Tim Bradley to ’embrace’ Manny Pacquiao’s ‘killer instinct’
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Manny Pacquiao promised to bring back his "killer instinct" for his April 12 rematch with WBO welterweight titleholder Timothy Bradley, who responded that he was "excited" and "embraces the challenge" of making the third defense of the belt he took from Pacquiao with a controversial decision in June 2012.
Pacquiao and Bradley made their comments during a Thursday press conference in New York in advance of their HBO Pay Per View televised bout at The MGM Grand in Las Vegas, site of Bradley's triumph that many consider to be among the most controversial big fight outcomes in many years.
Pacquiao (54-5-2, 38 knockouts), who turned 35 in December, rebounded from the setback against Bradley and a knockout loss to Juan Manuel Marquez in December of 2012 by easily outpointing Brandon Rios last November.
But during an interview with Yahoo!Sports, Bradley questioned Pacquiao's resolve against Rios.
"Manny didn't look the same against Rios. He didn't have his usual killer instinct," said Bradley. "That's the first thing I noticed. I don't think he has the hunger anymore and it's never coming back. He no longer has his killer instinct."
Pacquiao picked up on that notion on Thursday.
"What Bradley has been saying to me is that the killer instinct and the aggressiveness is not [there] anymore, and that I don't have that anymore. So that's what I'm trying to prove this fight on April 12. I think that he's right. Maybe I'm just too kind and too nice to my opponents sometimes in the ring," said Pacquiao.
"Yes, I'm just too kind and too nice to my opponents sometimes in the ring, and that's why you can not see the aggressiveness and the killer instinct. But this time around, I have to get it back and show that I still have that aggressiveness and that killer instinct…To all the people who love boxing, don't miss this fight. It's going to be more action in the ring and you're going to see, in both of us, a young Manny Pacquiao and a young Tim Bradley in the ring."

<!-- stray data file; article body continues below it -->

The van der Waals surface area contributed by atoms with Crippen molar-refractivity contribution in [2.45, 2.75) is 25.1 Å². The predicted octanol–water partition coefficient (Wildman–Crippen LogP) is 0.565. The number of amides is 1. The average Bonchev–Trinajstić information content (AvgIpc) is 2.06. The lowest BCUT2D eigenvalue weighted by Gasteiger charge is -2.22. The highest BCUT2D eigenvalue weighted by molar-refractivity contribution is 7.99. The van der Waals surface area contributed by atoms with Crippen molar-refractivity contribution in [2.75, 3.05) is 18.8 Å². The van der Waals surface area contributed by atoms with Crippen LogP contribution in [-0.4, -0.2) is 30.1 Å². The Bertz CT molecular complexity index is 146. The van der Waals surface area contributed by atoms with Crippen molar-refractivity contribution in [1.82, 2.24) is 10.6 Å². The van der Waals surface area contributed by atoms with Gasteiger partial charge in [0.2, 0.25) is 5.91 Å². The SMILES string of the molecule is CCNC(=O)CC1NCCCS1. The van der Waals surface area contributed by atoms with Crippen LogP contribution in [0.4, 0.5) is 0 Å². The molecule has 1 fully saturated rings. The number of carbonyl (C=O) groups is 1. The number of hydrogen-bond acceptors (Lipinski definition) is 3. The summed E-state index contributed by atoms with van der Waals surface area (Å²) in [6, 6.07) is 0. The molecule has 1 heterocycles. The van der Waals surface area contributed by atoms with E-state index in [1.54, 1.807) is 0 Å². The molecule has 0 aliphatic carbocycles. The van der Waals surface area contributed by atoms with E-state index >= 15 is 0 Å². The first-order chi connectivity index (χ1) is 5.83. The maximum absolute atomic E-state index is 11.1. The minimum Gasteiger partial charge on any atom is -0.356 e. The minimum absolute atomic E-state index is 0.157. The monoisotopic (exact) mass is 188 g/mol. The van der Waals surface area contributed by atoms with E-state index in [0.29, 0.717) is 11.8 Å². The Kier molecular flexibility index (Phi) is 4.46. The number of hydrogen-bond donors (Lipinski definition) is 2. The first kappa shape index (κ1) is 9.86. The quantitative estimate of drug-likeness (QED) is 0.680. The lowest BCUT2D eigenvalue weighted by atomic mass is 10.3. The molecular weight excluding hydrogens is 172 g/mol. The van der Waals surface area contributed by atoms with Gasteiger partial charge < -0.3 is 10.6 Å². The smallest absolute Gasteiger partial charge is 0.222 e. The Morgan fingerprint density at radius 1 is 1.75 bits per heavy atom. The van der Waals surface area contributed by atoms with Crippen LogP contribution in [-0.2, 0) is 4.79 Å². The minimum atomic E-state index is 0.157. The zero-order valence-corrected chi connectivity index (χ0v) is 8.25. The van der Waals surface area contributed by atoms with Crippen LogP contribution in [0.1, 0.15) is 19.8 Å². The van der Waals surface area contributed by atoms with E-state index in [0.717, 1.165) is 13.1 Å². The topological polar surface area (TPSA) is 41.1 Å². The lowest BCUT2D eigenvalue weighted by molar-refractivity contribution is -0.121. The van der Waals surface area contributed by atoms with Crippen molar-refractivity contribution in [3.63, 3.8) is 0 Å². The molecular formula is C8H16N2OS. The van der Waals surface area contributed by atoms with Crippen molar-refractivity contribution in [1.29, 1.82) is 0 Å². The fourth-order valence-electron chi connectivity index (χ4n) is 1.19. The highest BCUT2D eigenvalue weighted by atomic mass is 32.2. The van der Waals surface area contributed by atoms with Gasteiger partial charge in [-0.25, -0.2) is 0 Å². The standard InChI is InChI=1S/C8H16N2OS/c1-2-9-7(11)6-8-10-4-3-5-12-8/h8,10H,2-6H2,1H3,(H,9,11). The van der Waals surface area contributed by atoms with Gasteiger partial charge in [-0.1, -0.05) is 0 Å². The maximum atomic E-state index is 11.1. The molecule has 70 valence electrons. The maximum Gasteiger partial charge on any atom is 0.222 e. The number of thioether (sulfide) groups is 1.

In his last two fights, Bradley (31-0, 12 KOs) took considerable punishment but outpointed Ruslan Provodnikov via close unanimous decision last March before earning a split-decision over Marquez last October.
"I can't wait. Oh, I can't wait. Manny says he's going to be the aggressive, destructive Manny Pacquiao of old times, and I get excited because I embrace the challenge and I love challenges. I love when people say that I can't do something, because I love to prove them all wrong, like I've been doing my whole career. I know I'm going to be the underdog, even though I'm the champion. I know it," said Bradley, who reportedly fractured his left foot and sprained his right foot in the first bout.
"I want to be the underdog, because I'm still set out to prove that I'm one of the best fighters in the world. I know the first time around, no one believed that I won that fight against Manny Pacquiao, but the second time around, I have to make it more decisive in everybody's eyes, including you guys, when I win this second fight. I can't wait. This next eight weeks of training is going to be hell, and I can't wait to get in there and get it on with Pacquiao again. I really really want this fight and I want to prove a lot of people wrong."
Although Bradley was awarded the decision by scores of 115-113 on the cards of official judges C.J. Ross and Duane Ford, Jerry Roth had the same score for Pacquiao and an informal poll of 51 writers favored Pacquiao over Bradley, 48-3.
"We know that there is a big question mark from our first fight in the last of 2012. I think that this time around that we have to answer that question mark in the minds of the fans," said Pacquiao. "We have something to prove, both of us. You know, what I'm trying to do is, I'm not predicting the fight, but I just want to do my best."
Pacquiao will earn a guaranteed $20 million, down from the $26 he earned when he lost a controversial decision to Bradley in 2012. Bradley will receive $6 million, $1 million more than in their first meeting. The fighters also agreed to random drug testing to be executed by the Voluntary Anti-Doping Association.
"This is my third pay per view. This is nothing new to me, now," said Bradley. "I'm in a different position now than I was the first time I faced Manny Pacquiao. I'm a lot more relaxed and a lot more poised, now."